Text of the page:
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that is the ultimate goal. i would like to see it happen in illinois. anybody from illinois with influence contact your legislatures. >> bill gates just bought a whole section near the farm. but it is big farmers. they will sell off a section at a time and we are just a small farm. >> how many acres? >> about 2/3rds of the half session. >> that is enough to get the hemp going. >> but the thinking is stuck in the state of illinois. >> spending top energy for that. >> linda? >> i want to encourage anyone who wants to know more check out the rocky mountain hemp association's website. and there is a button where you can become a member. we welcome everyone.
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we want it to be the networking website for farmers and industry and anyone who is interested on any aspect of this unfolding of hemp in the united states or at least in colorado. rockymountainhempassociation.org . >> i am a member and i forgot to introdu introduce susan. this is a colorado senator who put force the earliest efforts. linda and jason can speak to this better. but a day to see farmers cultivated commercial hemp must feel good and thank you f. >> how much of the market is driven by the prohibition?
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... you can't make any assumption that way but the curve of demand is not only so strongly upward it has me been reached that malfusian where it takes off yet. the canadians are desperate and
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the processors in canada are desperate for american farmers to get the seed planted because how much the demand demand is going. at least in the foreseeable future i believe farmers will see profits growing seed oil and effect winds up stabilizing keep in mind a 100-dollar profit is more than twice of what the average american farmer is making on soy profit. even if that stabilizes the energy independence i think hemp is here to stay and it is true that this is the new industry for the u.s.. one of humanities longest utilize plants as an industry. most industries fail. most new industries fail. we can't guarantee this is going to be an automatic success but hemp is not new. the benefits of hemp i mean the persians call it the king of seeds. i don't want to lay the dash my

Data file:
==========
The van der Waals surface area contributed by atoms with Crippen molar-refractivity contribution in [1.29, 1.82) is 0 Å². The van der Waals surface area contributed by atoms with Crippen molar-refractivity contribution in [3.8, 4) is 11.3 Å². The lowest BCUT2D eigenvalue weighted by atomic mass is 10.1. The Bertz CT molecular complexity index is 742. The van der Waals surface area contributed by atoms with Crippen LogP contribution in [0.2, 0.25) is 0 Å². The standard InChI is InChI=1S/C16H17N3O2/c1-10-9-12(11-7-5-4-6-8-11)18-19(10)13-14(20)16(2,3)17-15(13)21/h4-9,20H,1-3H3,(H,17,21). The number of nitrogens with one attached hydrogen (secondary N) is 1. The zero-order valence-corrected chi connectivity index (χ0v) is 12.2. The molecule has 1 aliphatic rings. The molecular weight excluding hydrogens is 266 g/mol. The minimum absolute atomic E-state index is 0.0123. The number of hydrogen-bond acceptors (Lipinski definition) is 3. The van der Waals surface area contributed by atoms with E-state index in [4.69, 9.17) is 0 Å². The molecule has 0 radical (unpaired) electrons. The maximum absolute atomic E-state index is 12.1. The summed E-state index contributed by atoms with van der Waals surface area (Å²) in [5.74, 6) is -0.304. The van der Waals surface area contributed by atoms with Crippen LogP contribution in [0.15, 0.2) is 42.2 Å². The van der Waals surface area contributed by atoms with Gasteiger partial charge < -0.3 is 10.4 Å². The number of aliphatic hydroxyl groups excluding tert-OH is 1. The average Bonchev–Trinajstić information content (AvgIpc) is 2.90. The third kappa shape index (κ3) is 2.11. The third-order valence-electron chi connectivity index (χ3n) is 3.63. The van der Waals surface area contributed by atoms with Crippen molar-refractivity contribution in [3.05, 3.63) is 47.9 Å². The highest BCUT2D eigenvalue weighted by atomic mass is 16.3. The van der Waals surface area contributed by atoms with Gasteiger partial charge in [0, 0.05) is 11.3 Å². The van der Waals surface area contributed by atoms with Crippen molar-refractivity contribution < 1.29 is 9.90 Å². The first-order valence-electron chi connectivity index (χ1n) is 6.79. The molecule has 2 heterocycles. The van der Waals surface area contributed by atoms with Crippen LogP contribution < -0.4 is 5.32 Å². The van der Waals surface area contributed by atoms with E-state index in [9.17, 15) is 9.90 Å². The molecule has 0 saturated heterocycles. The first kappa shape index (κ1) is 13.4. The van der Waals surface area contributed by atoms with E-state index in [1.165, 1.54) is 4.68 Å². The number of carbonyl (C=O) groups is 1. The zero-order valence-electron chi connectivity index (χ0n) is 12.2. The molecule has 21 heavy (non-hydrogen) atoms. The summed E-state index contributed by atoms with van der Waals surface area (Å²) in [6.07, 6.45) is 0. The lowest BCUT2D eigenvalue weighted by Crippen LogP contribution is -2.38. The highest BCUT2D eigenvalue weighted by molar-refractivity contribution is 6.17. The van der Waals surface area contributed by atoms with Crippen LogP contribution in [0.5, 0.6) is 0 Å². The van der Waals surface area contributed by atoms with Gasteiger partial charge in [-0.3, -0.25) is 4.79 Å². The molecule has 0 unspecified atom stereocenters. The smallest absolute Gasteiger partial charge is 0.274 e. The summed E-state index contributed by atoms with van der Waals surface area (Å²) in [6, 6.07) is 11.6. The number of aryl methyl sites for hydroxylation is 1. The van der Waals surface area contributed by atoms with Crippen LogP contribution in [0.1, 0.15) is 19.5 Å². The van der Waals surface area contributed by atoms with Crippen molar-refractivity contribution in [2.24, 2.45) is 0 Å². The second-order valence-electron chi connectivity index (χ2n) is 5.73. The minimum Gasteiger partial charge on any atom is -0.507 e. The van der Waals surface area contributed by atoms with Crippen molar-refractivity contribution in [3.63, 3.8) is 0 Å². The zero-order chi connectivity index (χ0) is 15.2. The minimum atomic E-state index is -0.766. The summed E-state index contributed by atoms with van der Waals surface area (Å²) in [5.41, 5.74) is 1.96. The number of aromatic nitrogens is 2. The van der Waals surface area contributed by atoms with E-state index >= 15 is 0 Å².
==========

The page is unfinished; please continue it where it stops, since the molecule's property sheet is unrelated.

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own spiritualism on anyone else but if you are a religious person genesis chapter 1, the first chapter of the bible, first 29 says you shall have all the plants and seeds to use, not unless some dude named richard nixon comes along and says there's a couple we don't like. thank you all. [applause] >> thank you doug. doug will be happy to sign copies of his book at the front desk.